Arabella is not an operetta. The music is much too complicated and refined for that. There is practically no phrase that ends in the key in which it began, except in the isolated songlike moments. You have to work with these downright decadent modulations; after all, they tell something. In terms of its subject matter, it could well be an operetta – this aristocratic milieu in Vienna during the imperial era alone has something operettish about it. But Strauss gave the whole thing the beautiful genre name » lyrical comedy «. I find the designation very appropriate, because the work has a lyrical, melancholy undertone – even if » lyrical « is perhaps meant in the sense of » opera lirica « – also a strange dreamy slowness, but at the same time it is also a real comedy. The comic element often comes up short in performances of Arabella. Yet there are a lot of genuinely funny characters and situations in the work. Count Elemer, for example, is a delicious character, one who always looks at himself with a twinkle in his eye, and stages his great passion for Arabella as a parlor game rather than really feeling it.
Mandryka, too, has a comic side, if rather involuntarily. He appears elegant, matter-of-factly masculine, and then switches in a flash to extreme emotional and theatrical outbursts. He is what psychologists call a dramatic personality, one who has no inhibitions about exposing his innermost feelings to a large crowd. In Act 2, he fails at just that, as these snobbish, decadent counts from Viennese society run him into the wall with his extroverted manner in a lowly way. They are simply much more sophisticated and know the social rules of the game better. This makes the end of the 2nd act tragic. There Mandryka is a victim of this society.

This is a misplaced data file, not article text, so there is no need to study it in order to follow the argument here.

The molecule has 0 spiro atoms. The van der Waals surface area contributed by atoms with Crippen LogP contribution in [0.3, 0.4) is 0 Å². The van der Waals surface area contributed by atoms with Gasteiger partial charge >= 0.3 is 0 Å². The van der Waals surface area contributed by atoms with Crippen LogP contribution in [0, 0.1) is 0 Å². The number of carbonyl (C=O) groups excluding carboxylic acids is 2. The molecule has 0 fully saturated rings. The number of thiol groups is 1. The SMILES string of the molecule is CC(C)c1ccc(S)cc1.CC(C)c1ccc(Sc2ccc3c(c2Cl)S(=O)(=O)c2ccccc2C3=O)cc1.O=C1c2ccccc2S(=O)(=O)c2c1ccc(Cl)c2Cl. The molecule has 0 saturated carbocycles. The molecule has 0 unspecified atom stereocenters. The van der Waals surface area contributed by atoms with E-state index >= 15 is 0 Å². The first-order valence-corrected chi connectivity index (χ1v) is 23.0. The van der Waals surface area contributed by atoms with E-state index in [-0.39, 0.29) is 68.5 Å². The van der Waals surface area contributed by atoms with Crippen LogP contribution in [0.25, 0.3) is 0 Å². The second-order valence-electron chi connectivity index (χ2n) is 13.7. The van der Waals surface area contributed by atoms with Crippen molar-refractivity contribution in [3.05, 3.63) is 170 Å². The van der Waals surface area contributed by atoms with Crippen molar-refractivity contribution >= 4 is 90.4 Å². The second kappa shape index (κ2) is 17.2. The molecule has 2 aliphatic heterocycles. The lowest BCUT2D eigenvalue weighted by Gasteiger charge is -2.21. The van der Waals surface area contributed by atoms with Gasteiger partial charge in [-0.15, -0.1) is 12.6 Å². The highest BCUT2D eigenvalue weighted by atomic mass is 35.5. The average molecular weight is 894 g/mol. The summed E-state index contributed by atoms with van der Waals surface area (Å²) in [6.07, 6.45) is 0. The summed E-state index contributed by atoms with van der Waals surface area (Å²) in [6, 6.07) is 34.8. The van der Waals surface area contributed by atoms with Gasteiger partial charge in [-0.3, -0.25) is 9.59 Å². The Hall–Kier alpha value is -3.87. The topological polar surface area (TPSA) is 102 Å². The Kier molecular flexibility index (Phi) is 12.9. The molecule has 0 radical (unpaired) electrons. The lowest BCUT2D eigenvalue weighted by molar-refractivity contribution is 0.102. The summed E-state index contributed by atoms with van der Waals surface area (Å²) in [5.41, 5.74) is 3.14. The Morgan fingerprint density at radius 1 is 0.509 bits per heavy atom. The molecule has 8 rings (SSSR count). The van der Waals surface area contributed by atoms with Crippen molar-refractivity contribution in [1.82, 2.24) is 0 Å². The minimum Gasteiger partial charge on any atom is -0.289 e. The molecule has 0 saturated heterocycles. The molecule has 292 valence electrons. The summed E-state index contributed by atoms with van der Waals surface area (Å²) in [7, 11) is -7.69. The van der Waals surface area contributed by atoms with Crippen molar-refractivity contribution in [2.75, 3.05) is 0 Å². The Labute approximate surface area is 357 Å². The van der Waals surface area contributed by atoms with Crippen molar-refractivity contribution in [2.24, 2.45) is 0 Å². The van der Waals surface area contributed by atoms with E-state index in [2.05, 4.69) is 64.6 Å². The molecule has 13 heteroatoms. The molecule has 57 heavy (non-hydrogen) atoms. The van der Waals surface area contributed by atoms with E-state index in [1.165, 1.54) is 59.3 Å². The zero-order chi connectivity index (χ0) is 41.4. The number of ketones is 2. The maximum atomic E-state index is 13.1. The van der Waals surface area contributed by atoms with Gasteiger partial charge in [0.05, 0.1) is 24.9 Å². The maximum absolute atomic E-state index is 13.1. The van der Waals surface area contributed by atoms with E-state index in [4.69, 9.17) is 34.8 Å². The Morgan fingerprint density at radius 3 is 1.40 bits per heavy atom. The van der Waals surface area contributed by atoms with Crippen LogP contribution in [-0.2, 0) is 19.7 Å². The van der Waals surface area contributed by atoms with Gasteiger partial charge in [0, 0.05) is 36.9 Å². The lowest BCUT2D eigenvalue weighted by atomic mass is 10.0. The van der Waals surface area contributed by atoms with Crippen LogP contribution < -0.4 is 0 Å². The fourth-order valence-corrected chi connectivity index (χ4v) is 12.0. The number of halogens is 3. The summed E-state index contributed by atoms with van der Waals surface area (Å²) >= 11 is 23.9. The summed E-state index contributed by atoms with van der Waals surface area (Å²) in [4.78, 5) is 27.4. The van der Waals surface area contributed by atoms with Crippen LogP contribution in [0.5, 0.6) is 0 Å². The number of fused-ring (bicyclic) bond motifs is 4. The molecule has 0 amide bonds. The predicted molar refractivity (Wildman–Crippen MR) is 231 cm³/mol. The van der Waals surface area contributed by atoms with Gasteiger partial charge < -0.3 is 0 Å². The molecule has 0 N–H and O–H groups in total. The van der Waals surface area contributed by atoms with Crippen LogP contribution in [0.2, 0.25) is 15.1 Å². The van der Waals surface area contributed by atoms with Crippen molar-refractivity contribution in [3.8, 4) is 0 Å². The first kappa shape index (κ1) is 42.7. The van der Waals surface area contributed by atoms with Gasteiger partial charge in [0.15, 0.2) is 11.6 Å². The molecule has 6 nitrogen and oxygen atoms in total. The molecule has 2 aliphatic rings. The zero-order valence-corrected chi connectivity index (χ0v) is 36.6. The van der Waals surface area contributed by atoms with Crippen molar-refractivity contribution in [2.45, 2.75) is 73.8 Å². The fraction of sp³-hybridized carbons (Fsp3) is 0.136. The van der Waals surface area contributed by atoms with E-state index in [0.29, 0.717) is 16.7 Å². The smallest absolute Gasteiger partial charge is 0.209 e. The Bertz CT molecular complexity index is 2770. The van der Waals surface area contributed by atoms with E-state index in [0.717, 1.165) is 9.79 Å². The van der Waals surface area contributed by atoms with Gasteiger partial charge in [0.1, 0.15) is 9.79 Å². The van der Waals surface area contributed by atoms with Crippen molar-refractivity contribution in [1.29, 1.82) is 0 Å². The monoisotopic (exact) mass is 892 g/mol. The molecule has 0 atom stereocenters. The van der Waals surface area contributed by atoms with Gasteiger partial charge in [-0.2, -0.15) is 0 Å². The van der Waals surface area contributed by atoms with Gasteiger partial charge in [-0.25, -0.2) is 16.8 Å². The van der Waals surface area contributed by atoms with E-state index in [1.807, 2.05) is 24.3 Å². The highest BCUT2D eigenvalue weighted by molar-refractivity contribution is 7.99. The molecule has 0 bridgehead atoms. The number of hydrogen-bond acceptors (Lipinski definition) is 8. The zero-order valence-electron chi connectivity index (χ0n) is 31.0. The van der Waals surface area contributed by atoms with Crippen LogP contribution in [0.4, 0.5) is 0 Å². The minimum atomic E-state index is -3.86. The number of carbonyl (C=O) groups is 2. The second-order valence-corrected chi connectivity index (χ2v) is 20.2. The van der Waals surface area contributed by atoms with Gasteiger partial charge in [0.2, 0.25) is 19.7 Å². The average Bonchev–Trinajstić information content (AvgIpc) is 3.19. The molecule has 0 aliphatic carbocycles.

What role does society play in this opera?
At first glance, Arabella is a love story, but that’s only a pretense – above all, it’s a social play. This is also expressed in our production by the fact that there are observers on stage in many more scenes than the libretto dictates. The three counts, the parents and other characters are constantly observing what is going on between the main characters. When Arabella and Mandryka meet for the first time in the great love duet of Act 2, everyone is there at the beginning, wanting to witness what is happening. This is of course very uncomfortable, especially for Mandryka, the stranger, but also for Arabella. This also clearly expresses what kind of expectations lie on this encounter. I find it very exciting that this is all happening in public.
How do the stage space and set elements support your storytelling?
The time in which the piece is set, 1865, is wisely chosen by Hofmannsthal and Strauss, but in order to understand it, you need to know a lot about the historical background, including the fact that Austria was then heading toward a similar economic crisis as when the opera was written – a mood on the brink of catastrophe, as one senses again today. My set designers and I feared that if we had set the piece in that time, the majority of the audience would have registered only a pleasantly historical Fledermaus ambience. Instead, we opted for the period in which it was written, the late 1920s. However, this is only one aspect of the set, which mainly concerns the costumes, because the stage design is not a realistic one, in the sense that the Arabella rooms described by the libretto would be built. We play on an empty stage with individual spatial elements that gradually emerge and show the fragments of a world that has come apart at the seams – including its rough, abstract backs. The public scenes take place, as it were, between the rooms, in the interiors of the walls. There are many open transformations; the stage set is constantly changing. It lives with the staging and behaves like a co-player. The spaces breathe and respond to the actions. In this respect, I am very influenced by one of my teachers, David Esrig, who sees the stage design as a » system of obstacles. « That’s what we tried to implement.